Heavy snow, poorly prepared drivers snarl traffic on Mount Washington

Heavy snow, poorly prepared drivers snarl traffic on Mount Washington
WatchTraffic on Mount Washington Sunday was the worst many people had ever seen taking several hours to get down the mountain. Dean Stoltz has more.

Winter enthusiasts heading up Mount Washington Monday morning were turned back after upward traffic on the road was suspended because full parking lots at the top were leaving people with nowhere to go.

Provincial snow clearing contractor Mainroad North Island said there has been so much snow — including another 44 cm Sunday — that it is been running out of places to put it.

But it was the chaos that ensued Sunday that many people were still talking about.

That’s because long lines of traffic and long waits to get off the mountain were commonplace Sunday as a snowstorm raged and bumper-to-bumper traffic came to a grinding halt.

Alex Blair said it took her husband four hours to drive down the mountain Sunday.

“He told me everyone was out of their cars looking at what was going on, can we go again, can we not?” she told CHEK News Monday. “And then someone just decided to pass all the cars and ended up in the snowbank again. So, then everyone had to wait again for that car to get pulled out.”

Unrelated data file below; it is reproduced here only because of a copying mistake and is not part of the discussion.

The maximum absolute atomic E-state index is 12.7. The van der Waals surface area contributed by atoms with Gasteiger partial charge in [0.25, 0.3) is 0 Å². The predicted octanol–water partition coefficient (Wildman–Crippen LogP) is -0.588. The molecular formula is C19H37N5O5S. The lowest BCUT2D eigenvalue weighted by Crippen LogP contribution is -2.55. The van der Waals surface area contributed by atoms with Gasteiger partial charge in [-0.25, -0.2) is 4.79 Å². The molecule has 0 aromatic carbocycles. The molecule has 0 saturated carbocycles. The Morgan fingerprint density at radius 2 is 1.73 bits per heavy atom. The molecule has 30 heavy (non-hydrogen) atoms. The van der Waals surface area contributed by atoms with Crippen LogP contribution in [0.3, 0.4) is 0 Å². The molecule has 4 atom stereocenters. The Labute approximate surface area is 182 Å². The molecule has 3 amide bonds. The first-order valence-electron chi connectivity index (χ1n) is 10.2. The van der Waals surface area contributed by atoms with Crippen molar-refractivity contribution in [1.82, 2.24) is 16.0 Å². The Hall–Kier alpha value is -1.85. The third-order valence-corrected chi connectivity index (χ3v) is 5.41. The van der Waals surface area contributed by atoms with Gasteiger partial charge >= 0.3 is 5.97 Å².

In another incident according to Mainroad, someone had stopped on the road to put chains on their tires and when a bus tried to get around it, it slid sideways and got stuck, closing both lanes of the road.

It was a day filled with similar stories and simmering anger as patience wore thin for many people, with many taking to social media to vent their frustration.

Chris Cowley, manager for Mainroad North Island, said on Monday that the volume of snow and ill-prepared drivers made clearing the road extremely difficult.

“The main problem for us is once traffic stops for an incident or something like that our trucks can’t move and cycle and the road gets drastically worse really fast,” said Cowley.

He also said snowplow operators have been doing their best and have been working non-stop since Christmas, with many having to come in on holidays.

“Snowplow operators have been working around the clock since Christmas, many coming in on holidays and days off and are doing the absolute best they can,” Crowley said.

Mount Washington spokesperson Kayla Stockton said the resort is aware of the problems and is doing the best it can.

“This is the last thing anyone wants especially here at the mountain, we’re here to provide a great experience for people to get out and enjoy the snow,” Stockton said.

Mount Washington staff are asking people to be patient and better prepared for the trip up.

“When it’s snowing heavily throughout the day it’s very difficult for the crews to make snow removal progress on the roads and I think part of the problem as well is vehicles being unprepared for this kind of road travel,” she said. “Not having tire chains for when the chain up lights are on, being unprepared to put those chains on and using things like the roadways instead of the roadside pullouts where chains should be put on.”

Mainroad North Island said it was also extremely busy on Highway 28 and Highway 19 North on Sunday, where an estimated 500 trees weighed down or broken by heavy snow had been cleared by crews in order to re-open the highways.

“Our drivers were plowing a bit then getting out and cutting trees, then plowing a bit and then stopping again to cut trees,” Cowley said.

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Dean StoltzDean Stoltz

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